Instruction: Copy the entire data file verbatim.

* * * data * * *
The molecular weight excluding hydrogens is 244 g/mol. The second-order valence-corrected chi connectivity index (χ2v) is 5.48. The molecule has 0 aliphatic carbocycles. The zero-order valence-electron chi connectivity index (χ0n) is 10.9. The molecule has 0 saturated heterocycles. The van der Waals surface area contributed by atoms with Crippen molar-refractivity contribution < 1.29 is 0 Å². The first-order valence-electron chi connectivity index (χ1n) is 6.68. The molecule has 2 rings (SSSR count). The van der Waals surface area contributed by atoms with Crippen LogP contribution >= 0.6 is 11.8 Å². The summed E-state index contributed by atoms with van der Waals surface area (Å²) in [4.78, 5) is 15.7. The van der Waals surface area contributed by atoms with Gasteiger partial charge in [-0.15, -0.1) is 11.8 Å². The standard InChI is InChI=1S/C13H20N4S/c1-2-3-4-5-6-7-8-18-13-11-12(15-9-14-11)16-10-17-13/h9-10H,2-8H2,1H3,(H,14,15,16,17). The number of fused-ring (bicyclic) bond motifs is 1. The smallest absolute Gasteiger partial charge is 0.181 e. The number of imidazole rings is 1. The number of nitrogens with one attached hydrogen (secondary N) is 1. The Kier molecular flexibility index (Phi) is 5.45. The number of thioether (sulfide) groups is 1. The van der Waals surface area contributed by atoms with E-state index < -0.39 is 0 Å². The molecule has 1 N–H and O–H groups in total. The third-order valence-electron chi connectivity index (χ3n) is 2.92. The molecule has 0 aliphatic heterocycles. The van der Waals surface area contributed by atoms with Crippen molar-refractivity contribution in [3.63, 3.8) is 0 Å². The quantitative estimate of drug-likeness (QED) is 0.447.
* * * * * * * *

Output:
The molecular weight excluding hydrogens is 244 g/mol. The second-order valence-corrected chi connectivity index (χ2v) is 5.48. The molecule has 0 aliphatic carbocycles. The zero-order valence-electron chi connectivity index (χ0n) is 10.9. The molecule has 0 saturated heterocycles. The van der Waals surface area contributed by atoms with Crippen molar-refractivity contribution < 1.29 is 0 Å². The first-order valence-electron chi connectivity index (χ1n) is 6.68. The molecule has 2 rings (SSSR count). The van der Waals surface area contributed by atoms with Crippen LogP contribution >= 0.6 is 11.8 Å². The summed E-state index contributed by atoms with van der Waals surface area (Å²) in [4.78, 5) is 15.7. The van der Waals surface area contributed by atoms with Gasteiger partial charge in [-0.15, -0.1) is 11.8 Å². The standard InChI is InChI=1S/C13H20N4S/c1-2-3-4-5-6-7-8-18-13-11-12(15-9-14-11)16-10-17-13/h9-10H,2-8H2,1H3,(H,14,15,16,17). The number of fused-ring (bicyclic) bond motifs is 1. The smallest absolute Gasteiger partial charge is 0.181 e. The number of imidazole rings is 1. The number of nitrogens with one attached hydrogen (secondary N) is 1. The Kier molecular flexibility index (Phi) is 5.45. The number of thioether (sulfide) groups is 1. The van der Waals surface area contributed by atoms with E-state index < -0.39 is 0 Å². The molecule has 1 N–H and O–H groups in total. The third-order valence-electron chi connectivity index (χ3n) is 2.92. The molecule has 0 aliphatic heterocycles. The van der Waals surface area contributed by atoms with Crippen molar-refractivity contribution in [3.63, 3.8) is 0 Å². The quantitative estimate of drug-likeness (QED) is 0.447.